Starting January 1, 2020, Nezalezhnaya will have the right to turn off the valve, blocking the transit of Russian gas to Europe, unless a new agreement with Gazprom is signed by then. The Ukrainian side is actively accumulating “blue fuel” reserves in its UGS facilities in order to extend the winter, twisting its hands in negotiations to the domestic monopolist. However, everything is somewhat more complicated.
In addition to gas, Ukraine’s energy depends on nuclear power plants and coal generation, and this is already a big problem. Nuclear power plants are gradually developing their resources, and there is simply no means to build new ones. At the same time, Ukrainian “effective managers”, despite the objections of specialists, transferred the second power unit of the Khmelnitsky NPP to the system of neighboring Poland. Because of this, immediately there was a shortage of electricity in Ukraine itself, about which we told earlier. It got to the point that the Verkhovna Rada was simply forced to give permission to buy electricity in “aggressive” Russia.
It is not easy with coal. Having failed in five years to find a common language with the DPR and LPR, Kiev lost the source of coal from the anthracite group. Instead, it was decided to switch to using coal from the gas group, which TPPs are not designed for, and to buy fuel abroad. Ukrainian expert Igor Korolchuk asks the following questions:
The question always arose - how can a thermal power plant be converted to coal of a gas group and not immediately support domestic coal production, but say that we will buy this coal somewhere? Of course, we will buy, but at what price?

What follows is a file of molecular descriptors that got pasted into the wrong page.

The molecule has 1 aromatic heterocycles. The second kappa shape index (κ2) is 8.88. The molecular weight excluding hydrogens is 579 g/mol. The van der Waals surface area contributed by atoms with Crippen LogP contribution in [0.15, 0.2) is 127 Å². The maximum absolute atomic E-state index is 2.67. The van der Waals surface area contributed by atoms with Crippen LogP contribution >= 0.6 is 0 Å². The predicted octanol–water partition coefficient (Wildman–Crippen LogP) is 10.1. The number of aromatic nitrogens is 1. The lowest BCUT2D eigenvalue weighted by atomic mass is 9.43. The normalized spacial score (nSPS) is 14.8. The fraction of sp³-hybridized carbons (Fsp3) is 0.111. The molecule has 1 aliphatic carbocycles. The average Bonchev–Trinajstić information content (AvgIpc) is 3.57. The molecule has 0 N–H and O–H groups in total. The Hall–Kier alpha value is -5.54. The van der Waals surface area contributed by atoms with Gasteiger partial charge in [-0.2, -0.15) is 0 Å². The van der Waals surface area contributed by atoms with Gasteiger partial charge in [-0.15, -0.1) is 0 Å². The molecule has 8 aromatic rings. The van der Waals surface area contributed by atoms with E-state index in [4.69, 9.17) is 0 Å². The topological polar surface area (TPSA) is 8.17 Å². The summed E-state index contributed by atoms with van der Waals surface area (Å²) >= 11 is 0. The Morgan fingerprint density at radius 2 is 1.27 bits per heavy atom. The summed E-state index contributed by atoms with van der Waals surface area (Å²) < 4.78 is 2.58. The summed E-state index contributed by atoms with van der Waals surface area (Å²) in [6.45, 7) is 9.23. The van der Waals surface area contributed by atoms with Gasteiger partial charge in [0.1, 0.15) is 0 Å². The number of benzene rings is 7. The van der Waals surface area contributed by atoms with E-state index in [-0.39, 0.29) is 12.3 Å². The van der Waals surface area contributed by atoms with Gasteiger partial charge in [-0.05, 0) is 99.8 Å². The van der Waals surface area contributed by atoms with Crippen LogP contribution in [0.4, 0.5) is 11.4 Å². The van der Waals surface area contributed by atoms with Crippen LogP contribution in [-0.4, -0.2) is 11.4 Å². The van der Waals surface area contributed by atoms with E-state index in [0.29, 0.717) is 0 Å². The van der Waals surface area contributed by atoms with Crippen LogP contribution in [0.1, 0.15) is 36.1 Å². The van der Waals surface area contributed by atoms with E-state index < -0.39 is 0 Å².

Indeed, you can buy coal abroad. It is sold with pleasure by the distant USA, South Africa, and even the “aggressive” Russian Federation. But such "economic activity" has a high price.
On the one hand, Russian coal is mined in a quarry way and transported closer; therefore, it is cheaper than other competitors. In addition, the “secret of the open door” is that coal from the Donbass is re-exported to Ukraine through our country. On the other hand, Kiev has relieved itself of responsibility for maintaining and subsidizing domestic production. The logic of the “effective managers” of the Ukrainian spill is this: if this is not profitable, then why support it?
The fate of the local miners is destined for an unenviable one. The representative of President Zelensky Andrei Gerus proposes to put up for privatization PJSC "Centrenergo" along with state mines. The mentioned Igor Korolchuk explains:
But there, out of 32 objects, only five mines are normal, promising.
We ask ourselves, what will an “effective private owner” do with mines that are profitable only with subsidies from the state? True, he will close them, and the miners will join the ranks of the unemployed. Ukrainian ex-deputy Yevgeny Muraev estimates the number of people who can be dismissed from closed mines at 50 thousand. It’s strange that the former parliamentarian blames “cheap Russian coal” for this. Perhaps the reason is still different?
As a result, currently in Ukraine coal reserves are 54% less than a year earlier, when they were enough tightly. Mikhail Volynets warns that this winter there may be restrictions on the supply of electricity right up to the shutdown of enterprises. Shipments from Russia and Belarus, where the NPP will soon start working, can save from the collapse. In this situation desire Kiev move to European standards in the energy system looks like a complete gamble.